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Strana 301 - Therefore if I know not the meaning of the voice, I shall be unto him that speaketh a barbarian, and he that speaketh shall be a barbarian unto me.
Strana 119 - I sighed and said within myself, surely mortal man is a broom-stick; nature sent him into the world strong and lusty, in a thriving condition, wearing his own hair on his head, the proper branches of this reasoning vegetable, till the axe of intemperance has lopped off his green boughs, and left him a withered trunk.
Strana 295 - Yet, O Lord God most holy, O Lord most mighty, O holy and most merciful Saviour, deliver us not into the bitter pains of eternal death.
Strana 221 - The stoical scheme of supplying our wants by lopping off our desires, is like cutting off our feet, when we want shoes.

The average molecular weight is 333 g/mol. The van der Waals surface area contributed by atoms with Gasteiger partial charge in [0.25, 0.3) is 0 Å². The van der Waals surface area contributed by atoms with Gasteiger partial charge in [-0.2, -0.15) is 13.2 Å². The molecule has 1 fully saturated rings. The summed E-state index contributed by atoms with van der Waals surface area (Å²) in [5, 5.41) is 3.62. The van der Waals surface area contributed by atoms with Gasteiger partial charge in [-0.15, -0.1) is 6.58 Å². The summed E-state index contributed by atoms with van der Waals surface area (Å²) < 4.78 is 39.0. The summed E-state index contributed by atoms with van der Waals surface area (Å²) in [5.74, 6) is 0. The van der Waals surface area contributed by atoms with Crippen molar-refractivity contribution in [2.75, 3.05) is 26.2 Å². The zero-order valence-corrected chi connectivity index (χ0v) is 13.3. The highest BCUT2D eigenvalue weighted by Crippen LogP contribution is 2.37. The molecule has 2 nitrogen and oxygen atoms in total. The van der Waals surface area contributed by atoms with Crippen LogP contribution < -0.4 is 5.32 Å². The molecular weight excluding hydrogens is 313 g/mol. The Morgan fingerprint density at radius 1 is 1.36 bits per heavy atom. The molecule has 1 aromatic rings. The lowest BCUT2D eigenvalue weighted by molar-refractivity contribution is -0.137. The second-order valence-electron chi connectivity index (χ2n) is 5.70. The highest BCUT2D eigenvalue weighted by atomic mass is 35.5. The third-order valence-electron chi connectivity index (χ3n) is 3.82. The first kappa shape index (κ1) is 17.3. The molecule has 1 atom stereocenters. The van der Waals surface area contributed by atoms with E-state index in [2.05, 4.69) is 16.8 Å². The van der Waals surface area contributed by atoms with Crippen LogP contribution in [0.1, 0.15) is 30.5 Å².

Strana 348 - But every single character in Shakespeare is as much an individual, as those in life itself; it is as impossible to find any two alike; and such as from their relation or affinity in any respect appear most to be twins, will upon comparison be found remarkably distinct.
Strana 275 - ... graceful, and agreeable young women in London — only a little too fat. Her hair was blacker than a raven, and every feature of her face in perfection.
Strana 348 - ... had all the speeches been printed without the very names of the persons, I believe one might have applied them with certainty to every speaker.
Strana 237 - Pride, ill-nature, and want of sense, are the three great sources of ill-manners : without some one of these defects, no man will behave himself ill for want of experience, or of what, in the language of fools, is called knowing the world.
Strana 135 - For some centuries, there was a constant intercourse between France and England, by the dominions we possessed there, and the conquests we made.